Dead leaves

Sometimes I dream of of being carcass, corpse, remains
Sometimes I dream of dancing with the dead.

Sometimes I dream of blood and bones; decay and rot;
of being none and nought; of being left alone.

Sometimes I see the lichen headstone with my name upon;
and hear a knell of bells that call for ever deeper sleep.

Sometimes I dream of breathless soil and ash;
I dream of vacant eyes, scent of earthworms, snails and mold.

Sometimes I wake and sense a presence in the room
and wonder when it’s time for me to leave.

A dead leaf by Avigdor Arikha

Time for OLN at dVerse hosted by Grace. Bring any one poem you want.


January 11, 2017

42 responses to “Dead leaves

  1. The repetition of ‘sometimes’ is effective in reminding the reader that the poet doesn’t have a death wish but is contemplating death in general. This time of the year is ‘dead time’ when nothing much happens and you have captured that in your poem, Bjorn.

  2. There are many forms of death, but in Winter they all loom large. Your piece is very sensual, makes me rub my nose to get the damp moldy smell out of it

  3. There is a beautiful and palpable sense of embracing the reality of death in your words, Bjorn. Especially love; “Sometimes I dream of breathless soil and ash; I dream of vacant eyes, scent of earthworms, snails and mold.”

  4. kaykuala

    Sometimes I wake and sense a presence in the room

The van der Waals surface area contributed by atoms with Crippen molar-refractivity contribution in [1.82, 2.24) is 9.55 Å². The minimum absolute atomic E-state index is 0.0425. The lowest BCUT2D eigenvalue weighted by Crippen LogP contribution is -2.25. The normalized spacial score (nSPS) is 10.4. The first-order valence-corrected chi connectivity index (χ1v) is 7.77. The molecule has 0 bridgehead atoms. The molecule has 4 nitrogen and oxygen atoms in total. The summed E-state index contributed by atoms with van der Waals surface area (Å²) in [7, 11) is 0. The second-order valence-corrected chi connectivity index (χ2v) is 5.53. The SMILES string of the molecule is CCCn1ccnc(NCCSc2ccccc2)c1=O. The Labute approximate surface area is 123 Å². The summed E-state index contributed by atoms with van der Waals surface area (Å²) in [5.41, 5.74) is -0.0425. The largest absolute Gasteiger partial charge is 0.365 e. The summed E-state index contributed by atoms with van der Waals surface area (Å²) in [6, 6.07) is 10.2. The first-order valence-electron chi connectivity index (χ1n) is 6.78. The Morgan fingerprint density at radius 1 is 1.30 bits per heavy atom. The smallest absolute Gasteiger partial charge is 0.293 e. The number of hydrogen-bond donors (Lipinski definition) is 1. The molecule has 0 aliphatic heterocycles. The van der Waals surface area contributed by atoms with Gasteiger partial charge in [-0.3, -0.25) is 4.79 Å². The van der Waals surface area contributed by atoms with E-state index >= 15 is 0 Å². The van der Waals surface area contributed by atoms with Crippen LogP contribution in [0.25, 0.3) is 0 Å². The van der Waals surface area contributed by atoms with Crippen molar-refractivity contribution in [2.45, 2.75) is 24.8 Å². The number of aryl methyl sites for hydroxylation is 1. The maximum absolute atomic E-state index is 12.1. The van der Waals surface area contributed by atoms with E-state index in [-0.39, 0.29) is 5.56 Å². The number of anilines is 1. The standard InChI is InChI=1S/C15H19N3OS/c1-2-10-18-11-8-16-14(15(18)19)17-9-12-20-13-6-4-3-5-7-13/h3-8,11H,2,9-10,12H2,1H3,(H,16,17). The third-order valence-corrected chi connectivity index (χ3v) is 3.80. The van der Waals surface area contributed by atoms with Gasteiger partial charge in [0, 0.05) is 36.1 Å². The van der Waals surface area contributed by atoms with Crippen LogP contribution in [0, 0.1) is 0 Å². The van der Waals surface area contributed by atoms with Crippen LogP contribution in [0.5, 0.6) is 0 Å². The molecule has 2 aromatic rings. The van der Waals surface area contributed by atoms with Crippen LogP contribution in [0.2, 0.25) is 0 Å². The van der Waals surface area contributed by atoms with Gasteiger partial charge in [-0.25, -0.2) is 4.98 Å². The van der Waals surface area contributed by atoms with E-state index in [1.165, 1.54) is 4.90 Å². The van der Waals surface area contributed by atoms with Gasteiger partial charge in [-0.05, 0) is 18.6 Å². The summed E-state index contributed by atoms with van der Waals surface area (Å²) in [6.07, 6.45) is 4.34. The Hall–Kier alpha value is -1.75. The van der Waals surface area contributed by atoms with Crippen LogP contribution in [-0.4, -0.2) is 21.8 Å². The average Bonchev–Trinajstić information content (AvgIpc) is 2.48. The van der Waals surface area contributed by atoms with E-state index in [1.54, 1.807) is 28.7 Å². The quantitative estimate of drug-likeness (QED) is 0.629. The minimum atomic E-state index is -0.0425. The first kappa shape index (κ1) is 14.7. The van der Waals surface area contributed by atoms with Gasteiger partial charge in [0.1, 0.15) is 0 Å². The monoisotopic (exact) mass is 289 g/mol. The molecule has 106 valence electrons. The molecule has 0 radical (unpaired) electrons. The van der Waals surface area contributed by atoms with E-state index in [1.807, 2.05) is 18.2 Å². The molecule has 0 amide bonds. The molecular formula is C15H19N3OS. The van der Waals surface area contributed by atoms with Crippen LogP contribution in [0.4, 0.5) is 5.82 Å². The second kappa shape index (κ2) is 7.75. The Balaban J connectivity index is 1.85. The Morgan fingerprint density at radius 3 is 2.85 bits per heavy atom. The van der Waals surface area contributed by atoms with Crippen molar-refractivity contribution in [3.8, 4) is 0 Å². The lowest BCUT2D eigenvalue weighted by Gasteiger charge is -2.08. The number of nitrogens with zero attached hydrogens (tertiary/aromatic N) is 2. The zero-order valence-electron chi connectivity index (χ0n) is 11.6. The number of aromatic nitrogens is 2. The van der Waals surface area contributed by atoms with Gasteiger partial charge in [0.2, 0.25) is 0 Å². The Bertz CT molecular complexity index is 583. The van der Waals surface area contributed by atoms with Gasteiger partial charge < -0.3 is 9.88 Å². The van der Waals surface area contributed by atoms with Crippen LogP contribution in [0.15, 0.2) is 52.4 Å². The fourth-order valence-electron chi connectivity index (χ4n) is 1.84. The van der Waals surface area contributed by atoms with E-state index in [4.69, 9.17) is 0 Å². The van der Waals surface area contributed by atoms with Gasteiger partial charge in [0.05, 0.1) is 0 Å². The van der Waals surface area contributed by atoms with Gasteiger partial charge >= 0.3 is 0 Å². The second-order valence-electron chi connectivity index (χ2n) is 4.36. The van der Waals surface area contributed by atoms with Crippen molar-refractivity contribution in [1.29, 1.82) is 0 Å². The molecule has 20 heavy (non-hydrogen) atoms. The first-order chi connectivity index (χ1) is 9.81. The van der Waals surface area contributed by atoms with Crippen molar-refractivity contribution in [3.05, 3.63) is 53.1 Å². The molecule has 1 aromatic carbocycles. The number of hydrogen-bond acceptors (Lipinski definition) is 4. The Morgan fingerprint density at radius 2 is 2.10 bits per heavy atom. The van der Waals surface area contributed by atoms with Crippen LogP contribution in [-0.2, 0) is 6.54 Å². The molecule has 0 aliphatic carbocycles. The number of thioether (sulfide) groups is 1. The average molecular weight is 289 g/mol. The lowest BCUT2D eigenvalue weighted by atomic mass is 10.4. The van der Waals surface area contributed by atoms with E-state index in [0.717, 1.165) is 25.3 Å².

and wonder when it’s time for me to leave.

    It would have been with lots of fulfillment in life!

    Hank

  5. Such a rich and pensive piece–I think you are right about feeling closer to death during winter–the small sleep–the big sleep–

  6. Björn, such great atmosphere and pace in this. It felt like tiptoe-ing through rooms in an old house searching. Ending with a couplet is so powerful here. You’ve captured real emotion.

  7. I think you make death, burial, and the “breathless soil and ash” seem nearly romantic. Even the bells tolling are not mournful but celebratory in a somber way. Ha, or maybe I’m just really tired and could use a good rest.

  8. At first I thought this morbid, but it’s not. It’s something that we all think of, especially as we age where death is not a stranger amongst us. Actually, this is quite beautiful, Bjorn.

  9. I’m so grateful you’ve started adding your own readings to your posts, Björn. This one especially brings your poem to life (if you’ll pardon the expression …)

  10. As another commenter used…I would say this was haunting. I guess we all have to question our mortality from time to time. But I like the repetition here. Loved it as always.

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